Phoenix Dust Storm Engulfs City, Turns Day to Night

A massive dust storm swept into the Phoenix area yesterday, drastically reducing visibility and delaying flights as strong winds brought down trees, leaving thousands of residents across the valley without power.

The gigantic "wall" of dust, which radar data showed to be roughly 50 miles wide and 8,000 to 10,000 feet high, moved across the desert from the south on Tuesday and descended on the valley by nightfall.

"This was pretty significant," meteorologist Paul Iniguez told The Associated Press. "We heard from a lot of people who lived here for a number of storms and this was the worst they'd seen."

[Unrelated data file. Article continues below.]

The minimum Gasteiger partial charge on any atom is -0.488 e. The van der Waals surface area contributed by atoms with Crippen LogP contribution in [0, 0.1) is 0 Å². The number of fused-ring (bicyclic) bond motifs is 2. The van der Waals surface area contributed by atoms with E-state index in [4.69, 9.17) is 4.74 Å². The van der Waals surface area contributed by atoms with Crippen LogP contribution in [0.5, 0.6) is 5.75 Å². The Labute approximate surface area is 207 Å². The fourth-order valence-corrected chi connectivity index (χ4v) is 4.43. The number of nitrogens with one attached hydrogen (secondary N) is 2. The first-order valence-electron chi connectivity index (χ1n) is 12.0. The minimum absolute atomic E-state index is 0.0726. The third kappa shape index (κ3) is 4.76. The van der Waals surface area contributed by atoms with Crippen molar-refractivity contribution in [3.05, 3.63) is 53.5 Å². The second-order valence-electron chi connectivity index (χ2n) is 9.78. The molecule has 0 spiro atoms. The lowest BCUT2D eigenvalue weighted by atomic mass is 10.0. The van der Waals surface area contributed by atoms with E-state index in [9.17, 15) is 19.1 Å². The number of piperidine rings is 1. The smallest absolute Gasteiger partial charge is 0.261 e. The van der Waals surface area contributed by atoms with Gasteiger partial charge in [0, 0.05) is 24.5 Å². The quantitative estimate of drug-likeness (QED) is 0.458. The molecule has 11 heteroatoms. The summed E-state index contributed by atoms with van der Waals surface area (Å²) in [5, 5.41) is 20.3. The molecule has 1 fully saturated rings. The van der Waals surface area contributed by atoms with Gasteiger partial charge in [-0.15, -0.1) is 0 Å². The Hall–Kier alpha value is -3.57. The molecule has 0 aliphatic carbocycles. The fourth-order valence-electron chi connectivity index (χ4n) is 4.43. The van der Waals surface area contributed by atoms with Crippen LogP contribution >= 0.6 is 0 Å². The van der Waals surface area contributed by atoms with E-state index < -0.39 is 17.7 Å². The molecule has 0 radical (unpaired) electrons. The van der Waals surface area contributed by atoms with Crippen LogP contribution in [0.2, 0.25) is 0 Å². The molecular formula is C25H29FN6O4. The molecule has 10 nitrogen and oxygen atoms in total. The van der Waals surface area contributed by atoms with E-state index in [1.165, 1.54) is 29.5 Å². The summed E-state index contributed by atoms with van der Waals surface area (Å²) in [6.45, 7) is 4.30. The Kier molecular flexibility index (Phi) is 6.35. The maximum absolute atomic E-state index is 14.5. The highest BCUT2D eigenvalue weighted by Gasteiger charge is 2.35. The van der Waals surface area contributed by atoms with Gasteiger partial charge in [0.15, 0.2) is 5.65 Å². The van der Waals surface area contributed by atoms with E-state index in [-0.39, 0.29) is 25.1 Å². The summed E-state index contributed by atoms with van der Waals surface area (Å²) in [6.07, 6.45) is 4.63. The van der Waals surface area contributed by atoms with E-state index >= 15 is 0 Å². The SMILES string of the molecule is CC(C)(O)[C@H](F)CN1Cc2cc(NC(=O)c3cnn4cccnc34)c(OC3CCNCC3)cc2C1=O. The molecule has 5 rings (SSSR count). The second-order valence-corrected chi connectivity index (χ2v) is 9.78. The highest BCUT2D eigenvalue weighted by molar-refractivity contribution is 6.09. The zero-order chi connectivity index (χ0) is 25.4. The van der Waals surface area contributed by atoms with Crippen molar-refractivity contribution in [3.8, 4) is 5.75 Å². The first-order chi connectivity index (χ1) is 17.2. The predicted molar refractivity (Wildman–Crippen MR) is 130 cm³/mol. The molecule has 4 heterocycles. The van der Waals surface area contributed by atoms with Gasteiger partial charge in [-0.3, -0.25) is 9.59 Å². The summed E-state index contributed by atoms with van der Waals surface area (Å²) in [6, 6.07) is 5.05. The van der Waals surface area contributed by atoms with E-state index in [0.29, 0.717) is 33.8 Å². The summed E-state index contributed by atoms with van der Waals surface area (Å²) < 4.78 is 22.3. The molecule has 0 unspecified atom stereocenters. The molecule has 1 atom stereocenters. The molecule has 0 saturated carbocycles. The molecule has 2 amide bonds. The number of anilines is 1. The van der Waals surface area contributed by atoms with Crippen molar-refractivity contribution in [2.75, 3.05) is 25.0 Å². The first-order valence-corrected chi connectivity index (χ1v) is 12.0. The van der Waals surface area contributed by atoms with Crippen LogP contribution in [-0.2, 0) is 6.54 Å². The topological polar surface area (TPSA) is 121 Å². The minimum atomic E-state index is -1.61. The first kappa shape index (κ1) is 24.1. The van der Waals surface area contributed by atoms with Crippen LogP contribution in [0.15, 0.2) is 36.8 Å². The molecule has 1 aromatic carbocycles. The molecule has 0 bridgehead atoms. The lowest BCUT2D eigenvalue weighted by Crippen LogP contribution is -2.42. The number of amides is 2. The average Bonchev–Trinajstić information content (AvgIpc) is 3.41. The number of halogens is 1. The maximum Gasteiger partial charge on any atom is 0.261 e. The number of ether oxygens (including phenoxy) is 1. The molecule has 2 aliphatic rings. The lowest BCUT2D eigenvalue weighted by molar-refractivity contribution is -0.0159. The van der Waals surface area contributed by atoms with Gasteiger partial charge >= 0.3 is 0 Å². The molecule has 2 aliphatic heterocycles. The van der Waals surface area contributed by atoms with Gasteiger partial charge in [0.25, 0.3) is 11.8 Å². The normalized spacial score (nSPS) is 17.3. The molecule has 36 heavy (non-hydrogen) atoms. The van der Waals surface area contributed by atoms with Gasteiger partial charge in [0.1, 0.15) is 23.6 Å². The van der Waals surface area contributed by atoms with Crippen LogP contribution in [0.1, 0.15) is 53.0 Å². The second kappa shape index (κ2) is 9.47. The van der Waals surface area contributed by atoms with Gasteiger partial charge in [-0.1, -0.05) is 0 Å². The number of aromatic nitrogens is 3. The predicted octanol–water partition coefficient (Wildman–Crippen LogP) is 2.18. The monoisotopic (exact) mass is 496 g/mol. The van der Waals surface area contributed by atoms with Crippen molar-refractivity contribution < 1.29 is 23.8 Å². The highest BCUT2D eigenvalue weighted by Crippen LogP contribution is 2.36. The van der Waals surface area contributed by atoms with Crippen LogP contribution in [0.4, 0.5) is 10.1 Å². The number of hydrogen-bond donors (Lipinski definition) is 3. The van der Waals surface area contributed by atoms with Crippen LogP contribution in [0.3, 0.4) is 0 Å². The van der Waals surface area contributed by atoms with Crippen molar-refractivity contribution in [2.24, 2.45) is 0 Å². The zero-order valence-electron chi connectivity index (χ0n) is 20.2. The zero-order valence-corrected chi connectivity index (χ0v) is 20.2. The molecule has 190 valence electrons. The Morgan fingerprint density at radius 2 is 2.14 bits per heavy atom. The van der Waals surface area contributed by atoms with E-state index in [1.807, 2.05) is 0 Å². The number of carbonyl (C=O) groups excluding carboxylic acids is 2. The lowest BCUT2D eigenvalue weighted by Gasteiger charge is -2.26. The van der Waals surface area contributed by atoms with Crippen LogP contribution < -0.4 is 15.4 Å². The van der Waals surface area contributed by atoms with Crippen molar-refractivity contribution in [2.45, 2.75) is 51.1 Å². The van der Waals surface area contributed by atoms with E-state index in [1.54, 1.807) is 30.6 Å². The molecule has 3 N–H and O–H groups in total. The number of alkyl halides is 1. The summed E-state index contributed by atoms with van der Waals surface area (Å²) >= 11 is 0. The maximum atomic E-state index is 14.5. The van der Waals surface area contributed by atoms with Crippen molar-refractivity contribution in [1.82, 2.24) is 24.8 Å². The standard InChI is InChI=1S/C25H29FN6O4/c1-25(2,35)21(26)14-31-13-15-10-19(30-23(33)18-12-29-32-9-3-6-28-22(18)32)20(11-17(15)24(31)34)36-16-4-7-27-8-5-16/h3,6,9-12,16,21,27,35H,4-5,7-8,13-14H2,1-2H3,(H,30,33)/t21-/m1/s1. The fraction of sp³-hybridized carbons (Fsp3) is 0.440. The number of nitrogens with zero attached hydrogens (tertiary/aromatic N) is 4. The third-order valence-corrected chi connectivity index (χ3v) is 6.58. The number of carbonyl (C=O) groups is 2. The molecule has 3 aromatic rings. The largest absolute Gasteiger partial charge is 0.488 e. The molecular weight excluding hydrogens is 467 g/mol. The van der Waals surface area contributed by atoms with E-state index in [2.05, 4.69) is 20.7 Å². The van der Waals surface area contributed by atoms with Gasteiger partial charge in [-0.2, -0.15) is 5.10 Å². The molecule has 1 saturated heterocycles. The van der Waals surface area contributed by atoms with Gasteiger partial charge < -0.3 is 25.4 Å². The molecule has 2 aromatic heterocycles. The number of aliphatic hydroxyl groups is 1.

Residents rushed inside as sand from the storm blasted the area in winds of up to 50 miles per hour, the National Weather Service reported. Near zero visibility forced drivers to stop on area roads until the worst of the storm passed.

The Federal Aviation Administration also was forced to stop Pheonix-bound flights until 9pm due to the extremely low visibility conditions.

According to weather experts, the huge storm was part of the Southwestern US monsoon season, a time when summer thunderstorms produce downdrafts that can kick up dry, loose sand on the dessert floor, creating a wall of dust that travels outward, spanning a much larger area than the thunderstorm itself.

Here is a clip courtesy of Youtuber Asdzaan, showing the massive Phoenix Dust storm in action.

via CSM